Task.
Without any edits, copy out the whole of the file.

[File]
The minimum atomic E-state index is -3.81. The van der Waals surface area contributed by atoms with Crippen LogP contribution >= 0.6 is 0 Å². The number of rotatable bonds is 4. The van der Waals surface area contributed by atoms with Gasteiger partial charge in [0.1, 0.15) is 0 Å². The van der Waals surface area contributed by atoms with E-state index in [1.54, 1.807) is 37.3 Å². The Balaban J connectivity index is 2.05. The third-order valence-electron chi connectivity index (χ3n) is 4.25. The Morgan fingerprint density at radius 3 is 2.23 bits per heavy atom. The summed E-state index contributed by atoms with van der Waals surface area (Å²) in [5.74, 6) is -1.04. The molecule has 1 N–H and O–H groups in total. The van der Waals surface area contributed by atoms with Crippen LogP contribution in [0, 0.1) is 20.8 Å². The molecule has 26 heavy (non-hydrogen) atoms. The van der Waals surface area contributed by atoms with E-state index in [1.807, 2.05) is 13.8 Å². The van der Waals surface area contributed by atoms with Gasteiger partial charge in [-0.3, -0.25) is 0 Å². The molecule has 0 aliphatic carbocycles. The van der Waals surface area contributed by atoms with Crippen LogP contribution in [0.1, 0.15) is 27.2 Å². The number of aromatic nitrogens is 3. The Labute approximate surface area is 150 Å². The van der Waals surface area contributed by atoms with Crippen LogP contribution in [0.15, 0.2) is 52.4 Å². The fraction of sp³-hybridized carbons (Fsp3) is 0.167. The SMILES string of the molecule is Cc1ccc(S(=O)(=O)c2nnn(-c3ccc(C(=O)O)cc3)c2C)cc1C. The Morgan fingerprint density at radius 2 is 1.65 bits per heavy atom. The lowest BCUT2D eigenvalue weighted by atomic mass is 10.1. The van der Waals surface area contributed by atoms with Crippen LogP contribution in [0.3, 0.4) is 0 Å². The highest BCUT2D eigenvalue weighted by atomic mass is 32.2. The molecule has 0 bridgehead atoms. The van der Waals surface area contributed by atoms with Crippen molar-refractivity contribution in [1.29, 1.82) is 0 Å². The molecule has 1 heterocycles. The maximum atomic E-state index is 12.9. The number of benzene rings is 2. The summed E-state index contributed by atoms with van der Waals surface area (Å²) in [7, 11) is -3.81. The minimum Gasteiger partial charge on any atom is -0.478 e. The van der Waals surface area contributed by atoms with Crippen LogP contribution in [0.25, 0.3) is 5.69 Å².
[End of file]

The minimum atomic E-state index is -3.81. The van der Waals surface area contributed by atoms with Crippen LogP contribution >= 0.6 is 0 Å². The number of rotatable bonds is 4. The van der Waals surface area contributed by atoms with Gasteiger partial charge in [0.1, 0.15) is 0 Å². The van der Waals surface area contributed by atoms with E-state index in [1.54, 1.807) is 37.3 Å². The Balaban J connectivity index is 2.05. The third-order valence-electron chi connectivity index (χ3n) is 4.25. The Morgan fingerprint density at radius 3 is 2.23 bits per heavy atom. The summed E-state index contributed by atoms with van der Waals surface area (Å²) in [5.74, 6) is -1.04. The molecule has 1 N–H and O–H groups in total. The van der Waals surface area contributed by atoms with Crippen LogP contribution in [0, 0.1) is 20.8 Å². The molecule has 26 heavy (non-hydrogen) atoms. The van der Waals surface area contributed by atoms with E-state index in [1.807, 2.05) is 13.8 Å². The van der Waals surface area contributed by atoms with Gasteiger partial charge in [-0.3, -0.25) is 0 Å². The molecule has 0 aliphatic carbocycles. The van der Waals surface area contributed by atoms with Crippen LogP contribution in [0.1, 0.15) is 27.2 Å². The number of aromatic nitrogens is 3. The Labute approximate surface area is 150 Å². The van der Waals surface area contributed by atoms with Crippen LogP contribution in [0.15, 0.2) is 52.4 Å². The fraction of sp³-hybridized carbons (Fsp3) is 0.167. The SMILES string of the molecule is Cc1ccc(S(=O)(=O)c2nnn(-c3ccc(C(=O)O)cc3)c2C)cc1C. The Morgan fingerprint density at radius 2 is 1.65 bits per heavy atom. The lowest BCUT2D eigenvalue weighted by atomic mass is 10.1. The van der Waals surface area contributed by atoms with Crippen LogP contribution in [0.3, 0.4) is 0 Å². The highest BCUT2D eigenvalue weighted by atomic mass is 32.2. The molecule has 0 bridgehead atoms. The van der Waals surface area contributed by atoms with Crippen molar-refractivity contribution in [1.29, 1.82) is 0 Å². The molecule has 1 heterocycles. The maximum atomic E-state index is 12.9. The number of benzene rings is 2. The summed E-state index contributed by atoms with van der Waals surface area (Å²) in [7, 11) is -3.81. The minimum Gasteiger partial charge on any atom is -0.478 e. The van der Waals surface area contributed by atoms with Crippen LogP contribution in [0.25, 0.3) is 5.69 Å².